Ericsson (NASDAQ:ERIC) and MTN Côte d’Ivoire have today launched the campaign to drive the awareness and collection of electronic waste (e-waste) in the country. An e-waste collection station will open to the public at Sorbonne Plateu in the capital Abidjan on October 7 and will be in place for four months.
A 20-foot container serves as a collection depot. Here, citizens can bring in old phones, computers and other electronic equipment to be disposed of in a safe and responsible manner. The container will also serve as an education and awareness center that will be manned by volunteers. At the close of the campaign, collected e-waste will be transported to an Ericsson-approved recycling partner in Durban, South Africa.
The e-waste disposal campaign, which is also supported by the Ministry of the Environment of Ivory Coast, is led by Ericsson’s ecology management program. The program is one way through which Ericsson seeks to minimize the effects of its operations and that of its customers on the environment. Ericsson does this by ensuring that its equipment which has reached its end-of-life cycle is waste-treated in an environmentally correct manner following all legal and environmental requirements.
Dr. Allah Kouadio Remy, Minister of Environment, Public Health and Sustainability: “Private sector initiatives in terms of sustainable development and social responsibility are to be welcomed. Indeed, many companies, whatever their size, abide by the national requirements as regards environmental preservation. Some of them are involved in a certification process; others have a social responsibility process. I would like to, on behalf of the Government, congratulate Ericsson and MTN and encourage you to continue in this direction. I would also like to take the opportunity to invite all the other companies that are not yet involved in sustainability to embrace it. The environment is of course a public asset but above all a common property which sustains our economy and well-being and that we have to leave in a good condition to the future generations.”
Mr. Freddy Tchala, CEO of MTN Côte d’Ivoire: “MTN is extremely excited by this campaign. We see this as a great opportunity to engage with customers and citizens alike to spread the word about responsible recycling of e-waste. And we are also proud to set an example as a responsible corporate citizen leading the way for other companies to join us in this important campaign.”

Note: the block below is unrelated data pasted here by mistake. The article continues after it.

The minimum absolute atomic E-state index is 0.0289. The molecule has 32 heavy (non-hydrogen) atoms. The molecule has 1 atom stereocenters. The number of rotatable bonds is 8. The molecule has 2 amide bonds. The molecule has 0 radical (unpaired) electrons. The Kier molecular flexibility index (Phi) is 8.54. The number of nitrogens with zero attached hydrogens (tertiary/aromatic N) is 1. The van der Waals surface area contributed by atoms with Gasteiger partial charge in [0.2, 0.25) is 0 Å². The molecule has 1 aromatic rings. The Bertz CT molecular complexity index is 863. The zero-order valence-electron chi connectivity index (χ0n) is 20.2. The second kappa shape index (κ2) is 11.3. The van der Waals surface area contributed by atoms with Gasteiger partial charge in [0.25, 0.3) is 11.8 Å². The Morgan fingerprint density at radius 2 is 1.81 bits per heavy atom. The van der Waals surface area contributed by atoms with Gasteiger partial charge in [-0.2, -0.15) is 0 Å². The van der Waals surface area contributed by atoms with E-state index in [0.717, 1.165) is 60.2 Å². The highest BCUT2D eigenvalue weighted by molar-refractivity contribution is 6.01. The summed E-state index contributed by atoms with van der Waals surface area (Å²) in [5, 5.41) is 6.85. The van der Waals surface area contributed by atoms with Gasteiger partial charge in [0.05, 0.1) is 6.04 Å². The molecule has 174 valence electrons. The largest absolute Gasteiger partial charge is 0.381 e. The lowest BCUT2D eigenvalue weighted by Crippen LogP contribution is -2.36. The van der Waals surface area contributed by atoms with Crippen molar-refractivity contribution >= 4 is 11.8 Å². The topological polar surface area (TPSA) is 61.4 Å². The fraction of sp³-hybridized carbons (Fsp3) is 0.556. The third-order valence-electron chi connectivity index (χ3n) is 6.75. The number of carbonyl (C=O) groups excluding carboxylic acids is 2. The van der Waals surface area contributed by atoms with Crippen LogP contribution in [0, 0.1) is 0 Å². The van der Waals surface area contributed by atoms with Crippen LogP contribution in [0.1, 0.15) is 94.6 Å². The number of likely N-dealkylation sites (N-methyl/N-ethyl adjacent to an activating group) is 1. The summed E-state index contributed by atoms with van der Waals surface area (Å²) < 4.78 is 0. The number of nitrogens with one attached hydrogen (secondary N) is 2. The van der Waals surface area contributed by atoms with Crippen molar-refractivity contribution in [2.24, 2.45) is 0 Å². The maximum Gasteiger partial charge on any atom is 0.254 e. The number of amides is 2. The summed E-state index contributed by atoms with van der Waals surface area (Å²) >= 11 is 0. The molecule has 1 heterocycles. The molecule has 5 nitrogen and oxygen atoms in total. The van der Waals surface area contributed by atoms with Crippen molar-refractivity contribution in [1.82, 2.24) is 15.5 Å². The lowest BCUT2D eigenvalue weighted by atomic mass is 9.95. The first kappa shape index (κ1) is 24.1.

E-waste that is not recycled properly is an under acknowledged environmental hazard around the world. West Africa is reportedly one of the worst hit regions, as large quantities of end of life materials disposed globally are dumped here, often illegally.
Fredrik Jejdling, Head of Region, sub-Saharan Africa, Ericsson: “Our vision to be a responsible and relevant driver of positive change in the Networked Society starts with conducting business responsibly. That’s why taking accountability for the environmental impact of all our products and services during their lifecycle through our Ecology Management Product Take-Back program is important to us. This is our second foray into extending our Take Back Program to include the public and we are proud to partner MTN here in Ivory Coast in making this happen.”
When Ericsson takes back our products, more than 98% of the materials is recycled. The ecology management program is expanding. Both through involving more countries and by increasing take-back volumes for our customers. Product take-back and recycling levels have increased significantly, from 9,800 tons in 2013 to 15,900 tons in 2014.
As part of the company’s extended producer responsibility, Ericsson provides free product retrieval and safe disposal services to all customers globally, for equipment that has reached its shelf life. The company continues to expand its ecology management program involving more countries and increasing take-back volumes for its customers. In January 2015 a similar project was run by Ericsson and MTN Benin, both countries are in West Africa. Ericsson’s ecology management program has, since its formal start in 2005, taken back e-waste from more than 107 countries.